First enacted to honor Union soldiers of the American Civil War – it was extended after World War I to honor Americans who have died in all wars.

In the United States, Memorial Day marks the start of the summer vacation season, and Labor Day marks its end.

Begun as a ritual of remembrance and reconciliation after the Civil War, by the early 20th century, Memorial Day was an occasion for more general expressions of memory, as ordinary people visited the graves of their deceased relatives, whether they had served in the military or not. It also became a long weekend increasingly devoted to shopping, family get-togethers, fireworks, trips to the beach, and national media events such as the Indianapolis 500 auto race, held since 1911 on Memorial Day.

June 2011

National Gay and Lesbian Pride Month

Gay and Lesbian Pride Month is celebrated each year in the month of June. The last Sunday in June is celebrated as Gay Pride Day. On June 2, 2000, President Bill Clinton declared June "Gay & Lesbian Pride Month". U.S. President Barack Obama declared June 2010 to be Lesbian, Gay, Bisexual, and Transgender Pride Month, stating, “I call upon all Americans to observe this month by fighting prejudice and discrimination in their own lives and everywhere it exists.” The month was chosen to commemorate the 1969 Stonewall riots in Greenwich Village that sparked the modern LGBT liberation movement in the United States.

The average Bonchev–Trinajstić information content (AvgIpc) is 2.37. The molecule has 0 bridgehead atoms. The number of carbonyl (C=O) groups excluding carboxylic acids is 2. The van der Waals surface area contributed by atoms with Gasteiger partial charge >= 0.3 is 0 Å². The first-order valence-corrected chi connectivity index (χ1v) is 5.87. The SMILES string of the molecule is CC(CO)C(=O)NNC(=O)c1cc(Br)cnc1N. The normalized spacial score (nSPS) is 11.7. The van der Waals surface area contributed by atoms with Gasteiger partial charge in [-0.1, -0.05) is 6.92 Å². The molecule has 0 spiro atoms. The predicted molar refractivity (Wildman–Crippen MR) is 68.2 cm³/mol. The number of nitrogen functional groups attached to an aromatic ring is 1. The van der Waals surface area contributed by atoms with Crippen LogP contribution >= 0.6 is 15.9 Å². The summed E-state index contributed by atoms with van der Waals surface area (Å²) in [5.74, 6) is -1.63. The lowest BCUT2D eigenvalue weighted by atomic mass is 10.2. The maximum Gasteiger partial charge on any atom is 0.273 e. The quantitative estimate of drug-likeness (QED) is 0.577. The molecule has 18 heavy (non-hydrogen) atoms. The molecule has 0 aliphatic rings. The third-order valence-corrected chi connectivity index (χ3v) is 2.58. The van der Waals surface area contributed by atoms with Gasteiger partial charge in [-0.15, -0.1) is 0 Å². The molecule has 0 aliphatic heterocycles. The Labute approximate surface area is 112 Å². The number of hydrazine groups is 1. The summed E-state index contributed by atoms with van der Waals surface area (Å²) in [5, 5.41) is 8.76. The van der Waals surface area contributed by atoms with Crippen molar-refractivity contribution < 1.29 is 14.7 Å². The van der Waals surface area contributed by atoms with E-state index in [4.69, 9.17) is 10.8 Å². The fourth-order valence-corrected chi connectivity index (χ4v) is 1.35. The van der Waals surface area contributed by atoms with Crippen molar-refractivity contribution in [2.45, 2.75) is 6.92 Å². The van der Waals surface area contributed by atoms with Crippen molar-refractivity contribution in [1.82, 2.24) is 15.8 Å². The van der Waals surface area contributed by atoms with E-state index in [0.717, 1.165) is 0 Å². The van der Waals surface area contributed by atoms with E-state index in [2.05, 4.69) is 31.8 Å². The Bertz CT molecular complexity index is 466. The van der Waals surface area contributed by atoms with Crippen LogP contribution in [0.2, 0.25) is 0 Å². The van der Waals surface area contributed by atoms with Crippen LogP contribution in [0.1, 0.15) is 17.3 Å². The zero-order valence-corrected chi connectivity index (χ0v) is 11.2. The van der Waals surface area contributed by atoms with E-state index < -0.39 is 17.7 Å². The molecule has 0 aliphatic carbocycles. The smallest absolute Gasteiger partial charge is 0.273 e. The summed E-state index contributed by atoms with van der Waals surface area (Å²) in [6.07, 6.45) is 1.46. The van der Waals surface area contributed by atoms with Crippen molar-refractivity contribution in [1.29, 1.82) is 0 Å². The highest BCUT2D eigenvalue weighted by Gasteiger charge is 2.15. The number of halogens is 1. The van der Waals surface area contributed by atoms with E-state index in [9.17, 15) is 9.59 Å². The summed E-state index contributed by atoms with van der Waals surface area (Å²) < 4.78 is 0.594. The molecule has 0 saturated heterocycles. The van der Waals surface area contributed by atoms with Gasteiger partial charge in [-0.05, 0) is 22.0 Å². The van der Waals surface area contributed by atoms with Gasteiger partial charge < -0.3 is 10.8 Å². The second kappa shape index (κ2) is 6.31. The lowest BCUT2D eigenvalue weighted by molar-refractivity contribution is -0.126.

This month is meant to recognize the impact gay, lesbian, bisexual, transgender and intersex people have had on the world. GLBT groups celebrate with pride parades, picnics, parties, memorials for those lost from hate crimes as well as HIV and AIDS, and other group gathering events that attract thousands upon thousands of individuals. Although June remains the primary month for pride events the annual calendar shows events in most months.